a correlated double sampling switch transistor connected to the signal bus;
a correlated double sampling capacitor connected in series with the signal bus, between the standard sensitivity enable transistor and the correlated double sampling switch transistor;
a high sensitivity switch transistor connected to the third supply bus; and
a standard sensitivity switch transistor connected the to the third supply bus;
wherein a high sensitivity mode signal is read out from the photodetector during a high sensitivity mode, and a standard sensitivity mode signal is read out from the photodetector during a standard sensitivity mode, and wherein the high sensitivity enable transistor and the high sensitivity switch transistor are enabled to select a high sensitivity mode for low lighting conditions, and the standard sensitivity enable transistor and the standard sensitivity switch transistor are enabled to select a standard sensitivity mode for standard lighting conditions.
Description
BACKGROUND OF THE INVENTION

1. Field of the Invention

The present invention relates generally to CMOS image sensors, and more particularly to pixel circuits for imaging System-on-Chip (iSoC) sensors capable of imaging under a variety of lighting conditions including low light.

2. Description of the Related Art

Visible imaging systems implemented using CMOS image sensors significantly reduce camera cost and power while improving resolution and reducing noise. The latest cameras use CMOS iSoC sensors that efficiently marry low-noise image detection and processing with a host of supporting blocks including timing controller, clock drivers, reference voltages, A/D conversion and key signal processing elements. High-performance video cameras are now produced using a single CMOS integrated circuit supported by only a lens and battery. These improvements translate into smaller camera size and longer battery life. The improvements also translate to dual-use cameras that simultaneously or successively produce high-resolution still images and high definition video.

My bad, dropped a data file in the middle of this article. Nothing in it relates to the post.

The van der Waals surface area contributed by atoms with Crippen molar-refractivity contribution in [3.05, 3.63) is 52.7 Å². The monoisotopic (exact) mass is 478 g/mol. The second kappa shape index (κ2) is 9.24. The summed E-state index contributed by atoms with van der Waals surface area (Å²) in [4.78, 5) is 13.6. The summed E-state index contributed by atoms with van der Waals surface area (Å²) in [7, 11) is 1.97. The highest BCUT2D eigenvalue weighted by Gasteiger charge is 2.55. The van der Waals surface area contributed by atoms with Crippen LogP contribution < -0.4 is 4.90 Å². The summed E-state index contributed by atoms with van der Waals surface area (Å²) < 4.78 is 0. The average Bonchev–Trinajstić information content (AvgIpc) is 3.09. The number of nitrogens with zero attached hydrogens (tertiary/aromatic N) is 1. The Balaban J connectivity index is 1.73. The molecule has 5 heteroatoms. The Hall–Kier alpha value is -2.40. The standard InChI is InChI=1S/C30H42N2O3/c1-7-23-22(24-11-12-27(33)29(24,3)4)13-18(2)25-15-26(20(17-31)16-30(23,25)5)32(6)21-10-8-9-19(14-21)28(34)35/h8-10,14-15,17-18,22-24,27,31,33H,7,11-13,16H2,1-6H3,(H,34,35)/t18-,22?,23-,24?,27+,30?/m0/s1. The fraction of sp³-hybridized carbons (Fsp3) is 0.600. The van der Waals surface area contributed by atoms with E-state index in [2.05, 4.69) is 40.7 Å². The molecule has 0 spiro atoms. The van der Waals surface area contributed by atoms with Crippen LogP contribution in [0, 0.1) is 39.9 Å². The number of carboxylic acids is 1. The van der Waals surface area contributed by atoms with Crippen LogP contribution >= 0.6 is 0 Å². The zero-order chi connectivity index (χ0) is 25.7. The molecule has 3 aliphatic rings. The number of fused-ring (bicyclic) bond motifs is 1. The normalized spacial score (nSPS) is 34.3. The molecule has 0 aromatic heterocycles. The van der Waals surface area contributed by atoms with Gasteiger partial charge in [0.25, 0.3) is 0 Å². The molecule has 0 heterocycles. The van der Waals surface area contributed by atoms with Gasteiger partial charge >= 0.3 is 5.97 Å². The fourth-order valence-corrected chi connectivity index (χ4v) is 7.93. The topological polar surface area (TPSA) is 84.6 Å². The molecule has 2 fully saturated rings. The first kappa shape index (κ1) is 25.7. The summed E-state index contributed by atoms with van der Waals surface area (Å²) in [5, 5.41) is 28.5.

The advantages offered by system-on-chip integration in CMOS visible imagers for emerging camera products have spurred considerable effort to further improve active-pixel sensor (APS) devices. Active-pixel sensors with on-chip analog and/or digital signal processing provide temporal noise superior to scientific-grade video systems using CCD sensors.

Most currently available image sensors use an architecture wherein the pixel establishes the sensor's intrinsic sensitivity and base ISO speed per Industry Organization for Standardization specification ISO 12332-2006, which is used for determining the standard exposure index for electronic image sensors. In order to boost sensitivity or ISO speed, amplifiers downstream of the pixel normally amplify the nominal pixel sensitivity. This approach typically degrades dynamic range for video applications or exposure latitude for still capture use. Post-pixel amplification also raises the requisite gain-bandwidth requirement for the signal processing chain and thereby often increases sensor noise. Consequently, while the sensitivity-based ISO speed is set higher, the noise-based ISO speed often actually degrades. In-camera signal processing is hence used to reduce the noise in trade for actual resolution.